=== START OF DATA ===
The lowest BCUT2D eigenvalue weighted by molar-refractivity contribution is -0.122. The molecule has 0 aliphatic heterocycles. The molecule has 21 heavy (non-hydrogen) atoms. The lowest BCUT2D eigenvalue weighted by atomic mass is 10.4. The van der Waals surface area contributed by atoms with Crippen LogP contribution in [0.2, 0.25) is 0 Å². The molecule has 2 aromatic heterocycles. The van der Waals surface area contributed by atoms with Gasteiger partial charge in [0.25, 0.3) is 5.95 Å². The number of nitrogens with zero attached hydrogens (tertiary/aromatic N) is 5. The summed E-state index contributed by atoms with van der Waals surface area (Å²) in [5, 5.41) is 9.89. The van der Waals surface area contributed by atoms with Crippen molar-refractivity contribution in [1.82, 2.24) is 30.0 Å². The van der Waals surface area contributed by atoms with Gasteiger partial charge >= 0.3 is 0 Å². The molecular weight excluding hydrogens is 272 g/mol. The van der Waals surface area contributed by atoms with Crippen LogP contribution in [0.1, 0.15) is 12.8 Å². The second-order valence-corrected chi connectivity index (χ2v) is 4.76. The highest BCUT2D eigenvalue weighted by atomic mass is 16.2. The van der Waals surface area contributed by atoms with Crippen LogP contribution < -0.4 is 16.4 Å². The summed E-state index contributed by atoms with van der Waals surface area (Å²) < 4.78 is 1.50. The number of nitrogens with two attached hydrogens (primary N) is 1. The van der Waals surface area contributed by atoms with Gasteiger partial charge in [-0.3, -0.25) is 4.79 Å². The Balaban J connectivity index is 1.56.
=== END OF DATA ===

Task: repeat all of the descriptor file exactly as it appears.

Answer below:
The lowest BCUT2D eigenvalue weighted by molar-refractivity contribution is -0.122. The molecule has 0 aliphatic heterocycles. The molecule has 21 heavy (non-hydrogen) atoms. The lowest BCUT2D eigenvalue weighted by atomic mass is 10.4. The van der Waals surface area contributed by atoms with Crippen LogP contribution in [0.2, 0.25) is 0 Å². The molecule has 2 aromatic heterocycles. The van der Waals surface area contributed by atoms with Gasteiger partial charge in [0.25, 0.3) is 5.95 Å². The number of nitrogens with zero attached hydrogens (tertiary/aromatic N) is 5. The summed E-state index contributed by atoms with van der Waals surface area (Å²) in [5, 5.41) is 9.89. The van der Waals surface area contributed by atoms with Crippen molar-refractivity contribution in [1.82, 2.24) is 30.0 Å². The van der Waals surface area contributed by atoms with Gasteiger partial charge >= 0.3 is 0 Å². The molecular weight excluding hydrogens is 272 g/mol. The van der Waals surface area contributed by atoms with Crippen LogP contribution in [0.1, 0.15) is 12.8 Å². The second-order valence-corrected chi connectivity index (χ2v) is 4.76. The highest BCUT2D eigenvalue weighted by atomic mass is 16.2. The van der Waals surface area contributed by atoms with Crippen LogP contribution < -0.4 is 16.4 Å². The summed E-state index contributed by atoms with van der Waals surface area (Å²) < 4.78 is 1.50. The number of nitrogens with two attached hydrogens (primary N) is 1. The van der Waals surface area contributed by atoms with Gasteiger partial charge in [-0.3, -0.25) is 4.79 Å². The Balaban J connectivity index is 1.56.